Cleaning clogged nozzles of a Epson inkjet printer

How to really clean a totally clogged Epson printhead?
Blow the ink out of the nozzles!

The problem with Epson inkjet printers is the built-in permanent printhead. Other manufacturers have the printhead attached to the ink cartridges. Epson printers use a built-in printhead that is not changed when replacing the ink cartridge. This seems to allow Epson to use a higher-quality printhead. However, once the printhead's nozzles get clogged the whole printer is non-functional. For more information on the problem and some cleaning tips see this site at Most sites suggest to first try the printer's "Clean Printhead" routine. If that does not work it is suggested to put the printhead into water for some hours to dissolve the dried ink.

If you let the ink in the printhead dry in for several months – like I did – you will have trouble getting all the nozzles clean again, regardless of which method you use.

So I did it the brute-force way. That worked out well. Please note that you will have to remove the printhead from the printer. This will probably void your warranty. Do this at your own risk. I have only tried out this method once and have not done a thorough investigation of its consequences. It could well be that your printer will smear ink afterwards – who knows. Please read the comments first. If you tried this method please tell us of your experiences in the comments. If you are still reading along, great 🙂

This is the printhead of an Epson Stylus Photo 895EX. You have to remove it from the printer.
To do so:

  • first remove the ink cartridge
  • unscrew the screws that hold the printhead to the moving cart
  • remove the plastic part that covers the ribbon cables
  • remove the ribbon cables

If you have a different printer model, please figure out for yourself 🙂
Soak the printhead in spiritus for an hour or two.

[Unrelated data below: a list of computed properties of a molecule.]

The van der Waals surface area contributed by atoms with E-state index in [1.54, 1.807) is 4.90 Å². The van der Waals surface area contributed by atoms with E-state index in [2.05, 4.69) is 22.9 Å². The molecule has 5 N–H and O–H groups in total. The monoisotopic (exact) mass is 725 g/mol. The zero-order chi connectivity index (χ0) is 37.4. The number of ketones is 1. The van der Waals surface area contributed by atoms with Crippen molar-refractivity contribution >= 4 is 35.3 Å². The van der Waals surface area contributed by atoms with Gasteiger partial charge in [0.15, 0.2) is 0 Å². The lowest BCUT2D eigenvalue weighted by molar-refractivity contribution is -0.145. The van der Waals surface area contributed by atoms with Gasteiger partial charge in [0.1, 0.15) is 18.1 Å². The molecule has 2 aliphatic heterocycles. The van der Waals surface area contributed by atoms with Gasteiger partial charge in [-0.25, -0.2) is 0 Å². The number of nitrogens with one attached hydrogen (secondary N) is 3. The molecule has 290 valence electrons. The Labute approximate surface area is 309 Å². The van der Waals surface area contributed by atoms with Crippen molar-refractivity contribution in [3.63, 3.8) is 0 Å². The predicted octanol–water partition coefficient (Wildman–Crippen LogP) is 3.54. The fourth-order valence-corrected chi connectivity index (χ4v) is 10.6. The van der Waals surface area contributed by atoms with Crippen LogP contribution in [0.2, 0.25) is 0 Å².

The six lines of small dots are the nozzles where the small ink drops are ejected that create the printed image. One line for each of the colors (including black).

These are the thorns that plug into the ink cartridges. Notice the small holes in them. That's where the ink usually flows in.

Put on end of a small silicon tube over one thorn. Fill in some spiritus into the other end of the tube and gently blow into it. You can probably also use a syringe for this but using your mouth gives you better control. You will notice small colored drops of spirit appearing at some of the nozzles. These nozzles are obviously clear.

Blow harder, really hard. You will see drops apperaring at the other nozzles that were formerly clogged. You have blown out the dried-in ink. Repeat this for the other thorns.

If this method did work for you (or if it did not) please leave a comment.

Some tips to try out before using this brute-force method:

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  1. raphman

     /  March 24, 2010

    At least in my case the printer worked flawlessly afterwards. What do you mean by 'short circuit'? As long as the printer is disconnected during disassembly and assembly there should be no risk of short-circuiting it. What printer are you using?

  2. anonymous

     /  March 24, 2010

    Anonymous writes:Please do not ever take the print head out of the printer.It short circuits the print head or the logic card. Only in some rare cases you have a working print head after detaching it from the printer.Believe me-I learned it the hard way

  3. anonymous

     /  July 15, 2010

    Anonymous writes:what is spiritus

  4. anonymous

     /  February 23, 2011

    new print head writes:Thanks for the great post. This post will very helpful for me to clean the clogged nozzles of a Epson inkjet printer.

  5. anonymous

     /  April 12, 2011

    Ron writes:thanks for the upi sell these ribbons for epson


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